When my wife became pregnant for the first time, we would joke that it was going to be twins. She would tell me, “one baby for you and one for me.” Of course we didn’t really expect that she was pregnant with twins. Then we went in for the 20 week ultrasound to find out the sex of our baby. The technician said, “You already know you are having twins right?” Needless to say, we were shocked!
If we had known about the signs of a twin pregnancy at the time, we might have joked a little less and prepared a little more.
A picture is worth a thousand words and if you are pregnant with twins, maybe two thousand! If there is one sure fire way to know that you are pregnant with multiples, it’s with an ultrasound. The catch with ultrasounds is that most pregnant women don’t get one until around week 20. Of course if you used fertility drugs or treatments, you will most likely receive an ultrasound much sooner.
An ultrasound done at 5 to 7 weeks would most likely determine if you are carrying twins, but there usually has to be some reason for an early ultrasound. So should you request an ultrasound based on a hunch that you might be carrying multiples? Maybe you should, but there are also some other early indicators to consider.
“Triple Test” results
As an expecting mother, you will usually undergo what is referred to as “the Triple Test”, “Multiple Marker Screening” or “AFP Plus test” at about 13 weeks from conception. This test checks the levels of certain proteins (AFP, HCG and UE3) in your blood. Based on these levels, your age and ethnicity the test will indicate the probability that your fetus may have certain genetic disorders.
The original purpose of “the Triple Test” was to screen for Down syndrome, open neural tube defects and ventral wall defects. However, over the years it has been refined to the point where it can indicate the presence of twins about 50% of the time.
Most doctors will use a fetal Doppler (think speaker box held to your belly) to monitor and let your hear the baby’s heartbeat. A Doppler can usually detect a heartbeat(s) between 8-12 weeks. If two heartbeats are detected, there is a good chance that it is because there are two babies!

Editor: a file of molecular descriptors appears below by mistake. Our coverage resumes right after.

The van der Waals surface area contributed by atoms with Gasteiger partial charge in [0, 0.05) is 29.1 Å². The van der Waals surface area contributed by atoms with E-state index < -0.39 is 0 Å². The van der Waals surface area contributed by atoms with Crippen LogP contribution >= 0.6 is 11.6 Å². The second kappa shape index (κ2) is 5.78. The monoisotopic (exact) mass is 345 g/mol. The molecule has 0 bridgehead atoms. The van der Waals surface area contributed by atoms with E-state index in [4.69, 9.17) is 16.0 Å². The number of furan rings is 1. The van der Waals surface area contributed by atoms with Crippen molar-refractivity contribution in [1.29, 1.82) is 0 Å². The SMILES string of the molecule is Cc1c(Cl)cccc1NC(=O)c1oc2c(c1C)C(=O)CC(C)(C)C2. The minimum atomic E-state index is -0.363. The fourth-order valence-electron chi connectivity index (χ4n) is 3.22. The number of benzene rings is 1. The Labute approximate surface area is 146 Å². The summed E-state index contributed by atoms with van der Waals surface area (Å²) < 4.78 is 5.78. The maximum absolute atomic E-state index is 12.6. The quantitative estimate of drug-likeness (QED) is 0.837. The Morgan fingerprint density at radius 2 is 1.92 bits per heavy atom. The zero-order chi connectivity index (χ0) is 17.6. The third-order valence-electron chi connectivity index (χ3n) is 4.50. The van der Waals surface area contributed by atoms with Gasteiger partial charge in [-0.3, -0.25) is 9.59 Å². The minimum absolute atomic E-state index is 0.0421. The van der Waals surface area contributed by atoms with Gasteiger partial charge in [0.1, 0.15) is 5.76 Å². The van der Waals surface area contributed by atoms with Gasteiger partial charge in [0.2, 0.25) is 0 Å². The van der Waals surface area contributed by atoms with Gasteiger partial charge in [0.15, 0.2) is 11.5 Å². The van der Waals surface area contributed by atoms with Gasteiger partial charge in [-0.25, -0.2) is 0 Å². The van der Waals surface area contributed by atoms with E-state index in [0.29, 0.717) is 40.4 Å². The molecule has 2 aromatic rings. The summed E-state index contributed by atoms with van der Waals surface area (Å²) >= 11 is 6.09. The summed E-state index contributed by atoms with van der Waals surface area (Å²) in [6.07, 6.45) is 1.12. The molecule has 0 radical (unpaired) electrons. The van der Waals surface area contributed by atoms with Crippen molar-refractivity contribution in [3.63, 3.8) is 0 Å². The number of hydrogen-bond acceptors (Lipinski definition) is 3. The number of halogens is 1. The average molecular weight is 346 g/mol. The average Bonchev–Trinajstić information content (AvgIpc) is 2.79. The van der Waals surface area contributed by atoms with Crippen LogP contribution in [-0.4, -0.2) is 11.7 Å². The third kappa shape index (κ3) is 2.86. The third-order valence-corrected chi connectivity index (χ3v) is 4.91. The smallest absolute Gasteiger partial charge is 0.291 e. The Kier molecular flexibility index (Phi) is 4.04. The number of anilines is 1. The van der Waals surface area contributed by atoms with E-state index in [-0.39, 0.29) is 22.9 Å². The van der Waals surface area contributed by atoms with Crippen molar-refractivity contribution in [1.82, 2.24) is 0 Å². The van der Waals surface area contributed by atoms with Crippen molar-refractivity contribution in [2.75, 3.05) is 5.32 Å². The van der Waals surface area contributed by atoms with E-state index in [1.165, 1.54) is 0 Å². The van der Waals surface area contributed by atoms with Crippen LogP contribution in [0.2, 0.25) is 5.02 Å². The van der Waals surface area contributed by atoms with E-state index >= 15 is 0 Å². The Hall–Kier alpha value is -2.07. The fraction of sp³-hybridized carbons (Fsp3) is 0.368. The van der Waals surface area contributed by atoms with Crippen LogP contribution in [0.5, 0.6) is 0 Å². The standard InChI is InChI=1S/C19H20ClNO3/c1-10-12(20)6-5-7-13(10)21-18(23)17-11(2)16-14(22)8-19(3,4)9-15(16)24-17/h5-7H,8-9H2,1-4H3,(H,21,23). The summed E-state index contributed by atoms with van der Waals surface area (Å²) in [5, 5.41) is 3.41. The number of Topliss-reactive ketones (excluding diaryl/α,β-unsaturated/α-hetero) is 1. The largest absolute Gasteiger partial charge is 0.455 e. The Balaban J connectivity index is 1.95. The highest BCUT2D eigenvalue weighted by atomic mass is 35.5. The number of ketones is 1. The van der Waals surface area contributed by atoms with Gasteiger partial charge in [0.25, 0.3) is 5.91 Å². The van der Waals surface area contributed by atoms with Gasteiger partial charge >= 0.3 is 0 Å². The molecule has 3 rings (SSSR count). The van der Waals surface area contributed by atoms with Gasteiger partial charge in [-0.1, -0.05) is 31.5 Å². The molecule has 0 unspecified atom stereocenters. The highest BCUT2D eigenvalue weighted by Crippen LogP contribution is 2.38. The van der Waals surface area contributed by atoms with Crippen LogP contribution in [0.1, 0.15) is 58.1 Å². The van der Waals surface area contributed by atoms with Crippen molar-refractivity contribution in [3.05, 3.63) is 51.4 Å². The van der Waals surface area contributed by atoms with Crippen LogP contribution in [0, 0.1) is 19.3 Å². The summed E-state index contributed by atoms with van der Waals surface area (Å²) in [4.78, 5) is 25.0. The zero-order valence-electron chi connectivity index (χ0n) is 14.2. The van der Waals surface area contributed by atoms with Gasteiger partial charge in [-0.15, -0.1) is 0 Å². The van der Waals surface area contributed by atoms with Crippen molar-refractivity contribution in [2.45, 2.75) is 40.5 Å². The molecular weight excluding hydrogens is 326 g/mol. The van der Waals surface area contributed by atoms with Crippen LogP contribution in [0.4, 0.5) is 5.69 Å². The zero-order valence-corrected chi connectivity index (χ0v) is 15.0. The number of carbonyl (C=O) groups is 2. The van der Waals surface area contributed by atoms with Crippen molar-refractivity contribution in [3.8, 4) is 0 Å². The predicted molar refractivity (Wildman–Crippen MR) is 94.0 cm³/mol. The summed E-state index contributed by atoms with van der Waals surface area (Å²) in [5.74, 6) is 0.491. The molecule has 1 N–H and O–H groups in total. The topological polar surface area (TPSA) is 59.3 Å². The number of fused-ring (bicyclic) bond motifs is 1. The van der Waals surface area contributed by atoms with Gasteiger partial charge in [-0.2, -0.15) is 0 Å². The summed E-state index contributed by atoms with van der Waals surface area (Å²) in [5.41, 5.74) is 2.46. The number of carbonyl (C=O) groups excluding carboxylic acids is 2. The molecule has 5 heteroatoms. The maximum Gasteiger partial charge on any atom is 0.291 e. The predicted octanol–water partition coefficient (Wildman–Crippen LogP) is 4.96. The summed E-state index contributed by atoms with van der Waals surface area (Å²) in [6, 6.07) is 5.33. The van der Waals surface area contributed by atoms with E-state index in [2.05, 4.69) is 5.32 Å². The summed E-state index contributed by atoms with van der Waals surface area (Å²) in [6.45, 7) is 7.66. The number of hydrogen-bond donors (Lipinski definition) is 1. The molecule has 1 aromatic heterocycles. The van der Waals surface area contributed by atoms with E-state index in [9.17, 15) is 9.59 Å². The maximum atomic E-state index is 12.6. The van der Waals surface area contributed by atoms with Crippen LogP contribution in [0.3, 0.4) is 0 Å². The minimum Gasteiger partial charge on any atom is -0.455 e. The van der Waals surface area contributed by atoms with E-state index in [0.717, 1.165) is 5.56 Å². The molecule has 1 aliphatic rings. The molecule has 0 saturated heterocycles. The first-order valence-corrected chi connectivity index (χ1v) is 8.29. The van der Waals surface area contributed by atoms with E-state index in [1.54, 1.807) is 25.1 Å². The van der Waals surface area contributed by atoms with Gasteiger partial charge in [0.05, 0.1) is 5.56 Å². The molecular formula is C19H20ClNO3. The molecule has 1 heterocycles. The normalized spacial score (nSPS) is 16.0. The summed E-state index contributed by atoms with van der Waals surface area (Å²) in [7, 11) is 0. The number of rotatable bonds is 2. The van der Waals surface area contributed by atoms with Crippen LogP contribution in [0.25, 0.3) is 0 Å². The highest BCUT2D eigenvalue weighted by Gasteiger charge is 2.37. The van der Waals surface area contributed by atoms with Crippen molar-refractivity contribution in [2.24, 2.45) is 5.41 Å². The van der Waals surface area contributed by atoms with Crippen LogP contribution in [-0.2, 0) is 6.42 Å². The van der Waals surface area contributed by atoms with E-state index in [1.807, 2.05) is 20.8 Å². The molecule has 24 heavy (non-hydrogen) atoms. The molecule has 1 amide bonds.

One thing to keep in mind, especially if you are using a Doppler on your own is that it is very easy to hear a singleton’s heart beat from different locations. If the heart rates are close together (within 10 beats per minute or so), it is most likely coming from one baby. If the heartbeats are coming from two different locations and are different rates, this would be a good time to consider an ultrasound. It is important to note that the mother’s heartbeat can sometimes be mistaken for a second baby as well.
Morning sickness to the max
Unusually excessive amounts of morning sickness are sometimes reported by mothers of twins. Even so, this is a very subjective indicator of a multiple pregnancy. Only about half of all expecting mothers (multiples or otherwise) experience morning sickness.
Increases in your size and weight
During your pregnancy, your doctor will likely take various measurements and compare them with averages to track your progress. Excessive weight gain could be a sign that you are carrying multiples. This is fairly hard to determine however, because weight gain is a normal part of any pregnancy. In fact, on average a mother of twins only gains about 10 lbs. more than a mother of singletons during her pregnancy.
In addition to your weight, your doctor will likely measure your belly (uterine fundus if you want to get technical) and track it as it gets bigger. If these measurements are greater than the average, it could be a sign of multiples.
It feels like there is an octopus inside me
Some mothers who have given birth to both twins and singletons have said that they were able to detect fetal movement earlier with their twins. While this may be the case in some pregnancies, it is certainly not a scientific fact.
Many mothers of twins (including members of this site) have said that they just “knew” that they were pregnant with twins. This can be likened to mothers who just had a “feeling” that they were going to have a boy or a girl. While a mother’s intuition is very far from a medical indicator, we aren’t willing to rule it out completely.
Here are some other factors that could lead to an increased chance of having a multiple pregnancy:
- Age – As you age, your chance of having twins increases.
- Weight – If you are overweight, you have a greater chance of having twins.
- Family history – Having a family history of twins can increase the chances.
- Having many children – If you already have many children, then your chances of having twins increases.
- Previous multiple pregnancy – If you have already had a set of fraternal twins, your chances of having twins again is increased by by four!
- Fertility drugs/treatment
- Getting pregnant while breastfeeding – Some studies have shown that your chance of conceiving multiples rises if you are breastfeeding.
- Getting pregnant while on “the pill”